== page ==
Difference between revisions of "Sandbox:ab"

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(Pathophysiology)
(Pathophysiology)
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==Pathophysiology==
 
==Pathophysiology==
[[Potassium]] is one of the [[intracellular]] [[cations]]. Any disorder of potassium serum levels can disturb the transmembrane [[potential]] and renders excitable cells ([[nerve]] and [[muscle]]) [[Hyperpolarization (biology)|hyperpolariz]]<nowiki/>ed and less excitable. However, [[Cardiac|cardiac cells]] don't obey this rule and become hyperexcitable. [[Potassium]] regulation is essential to maintain a normal activity in cells. Any impairment in potassium serum levels will have severe consequences on several organs especially the [[heart]] and the [[nervous system]]. Tyoically, total potassium excretion in the stool is low and most ingested potassium is absorbed. The [[Kidney|kidne]]<nowiki/>y is the primary regulator of potassium balance through excretion (the kidney excretes 90-95% of dietary potassium); the gut excretes a minimal amount of dietary potassium (approximately 10%).
+
[[Potassium]] is one of the [[intracellular]] [[cations]]. Any disorder of potassium serum levels can disturb the transmembrane [[potential]] and renders excitable cells ([[nerve]] and [[muscle]]) [[Hyperpolarization (biology)|hyperpolariz]]<nowiki/>ed and less excitable. However, [[Cardiac|cardiac cells]] don't obey this rule and become hyperexcitable. [[Potassium]] regulation is essential to maintain a normal activity in cells. Any impairment in potassium serum levels will have severe consequences on several organs especially the [[heart]] and the [[nervous system]]. Typically, total potassium excretion in the stool is low and most ingested potassium is absorbed. The [[Kidney|kidne]]<nowiki/>y is the primary regulator of potassium balance through excretion (the kidney excretes 90-95% of dietary potassium); the gut excretes a minimal amount of dietary potassium (approximately 10%).
 +
 
  
 
==[[Hypokalemia causes|Causes]]==
 
==[[Hypokalemia causes|Causes]]==

Revision as of 01:11, 31 May 2020

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Editor-In-Chief: C. Michael Gibson, M.S., M.D. [1]; Associate Editor-In-Chief: Cafer Zorkun, M.D., Ph.D. [2]; Aida Javanbakht, M.D. Aditya Govindavarjhulla, M.B.B.S. [3] ; Assistant Editor(s)-In-Chief: Jack Khouri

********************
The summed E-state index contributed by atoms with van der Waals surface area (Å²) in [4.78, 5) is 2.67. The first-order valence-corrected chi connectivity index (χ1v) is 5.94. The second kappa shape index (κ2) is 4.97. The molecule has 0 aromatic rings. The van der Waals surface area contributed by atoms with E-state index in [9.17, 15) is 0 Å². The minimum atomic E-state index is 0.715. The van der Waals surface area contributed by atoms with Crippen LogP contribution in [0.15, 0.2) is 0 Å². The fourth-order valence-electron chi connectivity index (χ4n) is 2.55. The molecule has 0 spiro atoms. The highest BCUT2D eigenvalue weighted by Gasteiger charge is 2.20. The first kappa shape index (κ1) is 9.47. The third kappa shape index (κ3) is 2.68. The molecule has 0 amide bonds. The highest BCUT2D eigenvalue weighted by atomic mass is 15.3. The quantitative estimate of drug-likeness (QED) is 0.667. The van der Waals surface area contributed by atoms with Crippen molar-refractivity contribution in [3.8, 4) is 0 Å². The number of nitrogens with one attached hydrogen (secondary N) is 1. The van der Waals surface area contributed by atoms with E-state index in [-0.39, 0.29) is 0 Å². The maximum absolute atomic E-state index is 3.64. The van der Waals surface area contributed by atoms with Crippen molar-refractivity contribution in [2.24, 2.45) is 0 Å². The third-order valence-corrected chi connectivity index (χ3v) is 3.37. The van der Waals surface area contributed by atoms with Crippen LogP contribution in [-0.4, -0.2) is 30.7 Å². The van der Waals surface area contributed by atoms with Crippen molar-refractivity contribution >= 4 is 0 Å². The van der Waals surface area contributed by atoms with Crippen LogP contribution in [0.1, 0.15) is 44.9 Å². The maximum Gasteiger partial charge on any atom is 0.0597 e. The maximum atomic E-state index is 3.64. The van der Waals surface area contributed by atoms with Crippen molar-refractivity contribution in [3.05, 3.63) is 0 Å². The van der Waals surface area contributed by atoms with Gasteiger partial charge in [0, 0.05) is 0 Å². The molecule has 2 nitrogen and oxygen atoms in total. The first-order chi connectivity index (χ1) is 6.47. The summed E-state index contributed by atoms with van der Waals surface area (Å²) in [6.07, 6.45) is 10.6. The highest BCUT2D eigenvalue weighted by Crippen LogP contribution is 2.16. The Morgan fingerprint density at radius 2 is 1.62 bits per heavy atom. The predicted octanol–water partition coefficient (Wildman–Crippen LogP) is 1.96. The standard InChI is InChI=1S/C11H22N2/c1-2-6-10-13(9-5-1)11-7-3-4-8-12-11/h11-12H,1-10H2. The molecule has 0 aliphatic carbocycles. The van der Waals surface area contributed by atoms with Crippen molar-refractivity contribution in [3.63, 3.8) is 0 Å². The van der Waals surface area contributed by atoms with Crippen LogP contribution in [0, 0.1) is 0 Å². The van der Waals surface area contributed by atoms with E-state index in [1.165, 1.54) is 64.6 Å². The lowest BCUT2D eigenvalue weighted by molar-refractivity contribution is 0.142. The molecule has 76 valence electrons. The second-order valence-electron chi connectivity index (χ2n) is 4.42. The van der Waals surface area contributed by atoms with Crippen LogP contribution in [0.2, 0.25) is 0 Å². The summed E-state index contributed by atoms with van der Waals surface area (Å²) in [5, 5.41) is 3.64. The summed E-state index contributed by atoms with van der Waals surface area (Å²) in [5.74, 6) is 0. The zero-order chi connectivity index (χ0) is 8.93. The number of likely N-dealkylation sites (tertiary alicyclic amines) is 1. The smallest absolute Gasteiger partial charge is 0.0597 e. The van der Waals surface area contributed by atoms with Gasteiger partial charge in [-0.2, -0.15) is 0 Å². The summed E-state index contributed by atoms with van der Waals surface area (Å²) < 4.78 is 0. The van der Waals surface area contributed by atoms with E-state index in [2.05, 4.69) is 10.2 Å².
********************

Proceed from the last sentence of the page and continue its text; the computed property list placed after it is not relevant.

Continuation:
Synonyms and Keywords: Hypokalaemia; potassium levels low (plasma or serum); potassium - low; low blood potassium; potassium depletion

Overview

Historical Perspective

Pathophysiology

Pathophysiology

Potassium is one of the intracellular cations. Any disorder of potassium serum levels can disturb the transmembrane potential and renders excitable cells (nerve and muscle) hyperpolarized and less excitable. However, cardiac cells don't obey this rule and become hyperexcitable. Potassium regulation is essential to maintain a normal activity in cells. Any impairment in potassium serum levels will have severe consequences on several organs especially the heart and the nervous system. Typically, total potassium excretion in the stool is low and most ingested potassium is absorbed. The kidney is the primary regulator of potassium balance through excretion (the kidney excretes 90-95% of dietary potassium); the gut excretes a minimal amount of dietary potassium (approximately 10%).


Causes

Differentiating Hypokalemia from other Diseases

Epidemiology and Demographics

Risk Factors

Natural History, Complications and Prognosis

Diagnosis

Diagnostic Algorithm | History and Symptoms | Physical Examination | Laboratory Findings | Electrocardiogram | Other Diagnostic Studies

Treatment

Medical Therapy | Primary Prevention | Secondary Prevention | Cost-Effectiveness of Therapy | Future or Investigational Therapies

Case Studies

Case #1

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